Monday 8th June

| BY Paul Toner

Ten’s Teen Activists: On World Oceans Day, We Present Kids Against Plastic

You can tell a lot about a person by what’s plastered on their bedroom wall, what sits on their bedside table or even by what they leave lying around on their floor. For a teenager, their bedroom is an extension of who they are – or who they want to be. Often with a ‘Keep Out’ or ‘Do Not Disturb’ sign scribbled on their door, teens can lock themselves away from the outside world within their own personal sanctuary, where their every need is catered for. For Issue 64, we commissioned the photographer Jermaine Francis to explore these mini universes. The inspiration was Adrienne Salinger’s ‘In My Room’, a seminal photo book from 1995 that journeyed though a selection of teen bedrooms in upstate New York. Salinger found her subjects in shopping malls and restaurants, as well as through friends, resulting in a perfectly imperfect chorus of adolescent youth to photograph in their as-yet-uncharted territories. The only rule in place before Salinger’s arrival was that the teens were not to tidy their rooms, no matter how messy they were.

Comparing then to now, the sentiment remains that no two of these personal palaces look-alike, although for today’s teens, bedrooms are no longer dedicated to their favourite boyband member or celebrity crush. All over the country, the function of a teenager’s bedroom has evolved. Within their four walls, the modern-day teen is able to plot how they will make tomorrow brighter, both for themselves and the marginalised groups that surround them. From the climate-change warriors and LGBTQI+ activists, through to young migrants battling for their right to belong, teenagers simply can no longer wait for the government to assuage their fears for the future. In celebration of such titans, we trekked up and down the country to the bedrooms of 10 teens who are taking matters into their own hands. On World Oceans Day, we present Amy and Ella Meek, the brains behind Kids Against Plastic.

At the time of writing this, sisters Amy and Ella Meek, the founders of Kids Against Plastic, have picked up 69,407 pieces of littered plastic up and down the country. Their goal is to collect 100,000 pieces of single-use plastic to highlight the reported 100,000 sea mammals that die each year in polluted waters. A mammoth project in itself, this is only one of many initiatives the pair currently has on the go. The remarkable sisters have spoken for Greenpeace and Tedx, and have inspired a gaggle of local businesses, councils and schools to become “plastic clever”.

“We are very proud of our Be Plastic Clever scheme and the fact that an increasing number of schools are signing up to it,” say the sisters. “We have over 700 already!” Alongside their own stamp on making Planet Earth’s future brighter, the girls have inspired a legion of followers across the country who are doing their bit to change the world, one plastic bottle at a time.

When did you first feel like you were activists?

“When we first learnt about the issue of plastic pollution we were unaware of its impact, and decided to start Kids Against Plastic as our small effort to make a difference about this huge issue. It was a steep learning curve for us but we felt so passionate about it that we knew we had to take action and tell everyone else – this was the point when we felt we had become activists, because we wanted to educate the rest of the world.”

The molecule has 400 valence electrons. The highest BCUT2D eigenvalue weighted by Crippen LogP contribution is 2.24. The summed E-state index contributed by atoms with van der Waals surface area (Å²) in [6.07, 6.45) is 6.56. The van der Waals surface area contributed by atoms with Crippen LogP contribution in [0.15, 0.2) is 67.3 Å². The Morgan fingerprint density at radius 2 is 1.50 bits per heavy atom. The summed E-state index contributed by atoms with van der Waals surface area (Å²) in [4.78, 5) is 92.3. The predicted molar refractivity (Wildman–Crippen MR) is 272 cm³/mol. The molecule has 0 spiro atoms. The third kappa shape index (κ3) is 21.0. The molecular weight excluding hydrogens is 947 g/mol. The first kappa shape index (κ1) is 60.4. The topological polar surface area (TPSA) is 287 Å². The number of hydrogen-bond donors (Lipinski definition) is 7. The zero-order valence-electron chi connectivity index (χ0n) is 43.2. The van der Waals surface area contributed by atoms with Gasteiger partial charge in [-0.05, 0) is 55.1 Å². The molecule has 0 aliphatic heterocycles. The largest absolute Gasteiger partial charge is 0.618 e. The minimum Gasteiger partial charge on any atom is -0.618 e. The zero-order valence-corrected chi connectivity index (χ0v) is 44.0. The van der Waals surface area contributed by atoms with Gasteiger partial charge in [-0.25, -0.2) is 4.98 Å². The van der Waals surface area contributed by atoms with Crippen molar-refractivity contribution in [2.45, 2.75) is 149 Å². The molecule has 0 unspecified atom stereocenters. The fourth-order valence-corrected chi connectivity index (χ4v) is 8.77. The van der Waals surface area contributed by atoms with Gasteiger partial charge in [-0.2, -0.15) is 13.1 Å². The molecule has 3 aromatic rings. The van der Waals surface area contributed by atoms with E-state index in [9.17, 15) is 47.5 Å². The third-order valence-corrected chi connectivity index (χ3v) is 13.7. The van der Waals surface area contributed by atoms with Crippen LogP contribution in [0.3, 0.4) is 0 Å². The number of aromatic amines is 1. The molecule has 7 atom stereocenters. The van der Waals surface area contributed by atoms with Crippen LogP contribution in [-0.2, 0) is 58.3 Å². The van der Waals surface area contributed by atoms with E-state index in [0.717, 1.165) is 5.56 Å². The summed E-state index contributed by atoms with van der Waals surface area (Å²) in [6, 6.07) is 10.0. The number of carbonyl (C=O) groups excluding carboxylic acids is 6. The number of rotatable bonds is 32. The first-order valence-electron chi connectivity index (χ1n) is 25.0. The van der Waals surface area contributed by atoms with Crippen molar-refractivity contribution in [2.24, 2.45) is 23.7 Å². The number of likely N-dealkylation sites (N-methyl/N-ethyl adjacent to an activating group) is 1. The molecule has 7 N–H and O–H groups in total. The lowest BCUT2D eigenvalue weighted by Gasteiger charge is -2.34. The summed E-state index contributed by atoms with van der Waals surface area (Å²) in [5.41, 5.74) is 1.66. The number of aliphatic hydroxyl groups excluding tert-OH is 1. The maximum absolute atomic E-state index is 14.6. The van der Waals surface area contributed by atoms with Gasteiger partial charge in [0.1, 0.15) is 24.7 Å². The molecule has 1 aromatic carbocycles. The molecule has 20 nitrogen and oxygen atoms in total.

What cause do you advocate for?

“We advocate for a more discerning use of plastic and, through awareness, we hope that everyone will attempt to replace single-use plastic with reusable materials. We also work to inspire more young people to take action for what they believe in, as we believe young people have a powerful voice that we need to use!”

What pushes you to keep on campaigning for your cause?

“Plastic pollution is a problem that isn’t going to go away quickly. If we don’t all make changes to reduce our plastic usage, it will continue to get worse. We are the generation that is going to inherit this problem, and so we know that in order for the planet to be healthy and inhabitable, we need to take urgent action now.”

What’s your favourite thing in your bedroom?

EM: “The view out of my window.”
AM: “My books!”

Do you make your bed every morning?

EM: “No.”
AM: “Not often enough.”

What can young people do to make the world a better place?

“Everyone can make small changes to their lives, such as by becoming ‘plastic clever’. We all need to try to avoid single-use plastic by using reusables. As we become aware of the problem, we need to spread the word and get our voices heard. But we also encourage other young people to use the unique youth voice they have to make a change about something they’re passionate about. We often underestimate the impact we can have as the youth. Just starting small and tackling something in your local area can have a big, positive impact.”

Which fellow activists inspire you and why?

“Isabel and Melati Wijsen were two of our inspirations when we first began our campaign. They were our age when they set up Bye Bye Plastic Bags, their campaign that got plastic bags banned on Bali!”

What do you want to see change about the world in 2020?

“More urgent action against climate change and plastic pollution at government and corporate level.”

Portrait by Jermaine Francis. Taken from Issue 64 – BEST, FOOT, FORWARD – available to view for free here.